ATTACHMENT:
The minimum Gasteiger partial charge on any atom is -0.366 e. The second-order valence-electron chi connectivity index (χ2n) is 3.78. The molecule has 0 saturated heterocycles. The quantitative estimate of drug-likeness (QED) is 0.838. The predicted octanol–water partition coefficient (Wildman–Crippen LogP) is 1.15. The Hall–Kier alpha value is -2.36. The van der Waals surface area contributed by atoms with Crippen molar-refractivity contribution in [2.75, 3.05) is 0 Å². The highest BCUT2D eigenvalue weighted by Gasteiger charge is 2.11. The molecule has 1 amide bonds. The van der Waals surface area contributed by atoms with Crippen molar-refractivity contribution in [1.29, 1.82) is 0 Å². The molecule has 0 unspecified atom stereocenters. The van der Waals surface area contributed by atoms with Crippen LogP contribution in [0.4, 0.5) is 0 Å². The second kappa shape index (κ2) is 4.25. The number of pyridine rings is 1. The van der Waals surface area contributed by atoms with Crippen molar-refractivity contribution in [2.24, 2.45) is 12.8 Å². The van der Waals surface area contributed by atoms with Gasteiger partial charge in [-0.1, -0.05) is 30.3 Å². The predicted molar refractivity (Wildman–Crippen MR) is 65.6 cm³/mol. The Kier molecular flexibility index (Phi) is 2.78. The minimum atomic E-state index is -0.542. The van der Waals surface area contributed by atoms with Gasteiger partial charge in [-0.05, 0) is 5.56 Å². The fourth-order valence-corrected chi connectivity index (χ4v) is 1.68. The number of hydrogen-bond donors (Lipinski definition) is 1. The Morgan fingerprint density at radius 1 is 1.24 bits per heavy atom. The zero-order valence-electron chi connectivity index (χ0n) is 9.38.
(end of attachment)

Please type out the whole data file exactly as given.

The minimum Gasteiger partial charge on any atom is -0.366 e. The second-order valence-electron chi connectivity index (χ2n) is 3.78. The molecule has 0 saturated heterocycles. The quantitative estimate of drug-likeness (QED) is 0.838. The predicted octanol–water partition coefficient (Wildman–Crippen LogP) is 1.15. The Hall–Kier alpha value is -2.36. The van der Waals surface area contributed by atoms with Crippen molar-refractivity contribution in [2.75, 3.05) is 0 Å². The highest BCUT2D eigenvalue weighted by Gasteiger charge is 2.11. The molecule has 1 amide bonds. The van der Waals surface area contributed by atoms with Crippen molar-refractivity contribution in [1.29, 1.82) is 0 Å². The molecule has 0 unspecified atom stereocenters. The van der Waals surface area contributed by atoms with Crippen LogP contribution in [0.4, 0.5) is 0 Å². The second kappa shape index (κ2) is 4.25. The number of pyridine rings is 1. The van der Waals surface area contributed by atoms with Crippen molar-refractivity contribution in [2.24, 2.45) is 12.8 Å². The van der Waals surface area contributed by atoms with Gasteiger partial charge in [-0.1, -0.05) is 30.3 Å². The predicted molar refractivity (Wildman–Crippen MR) is 65.6 cm³/mol. The Kier molecular flexibility index (Phi) is 2.78. The minimum atomic E-state index is -0.542. The van der Waals surface area contributed by atoms with Gasteiger partial charge in [-0.05, 0) is 5.56 Å². The fourth-order valence-corrected chi connectivity index (χ4v) is 1.68. The number of hydrogen-bond donors (Lipinski definition) is 1. The Morgan fingerprint density at radius 1 is 1.24 bits per heavy atom. The zero-order valence-electron chi connectivity index (χ0n) is 9.38.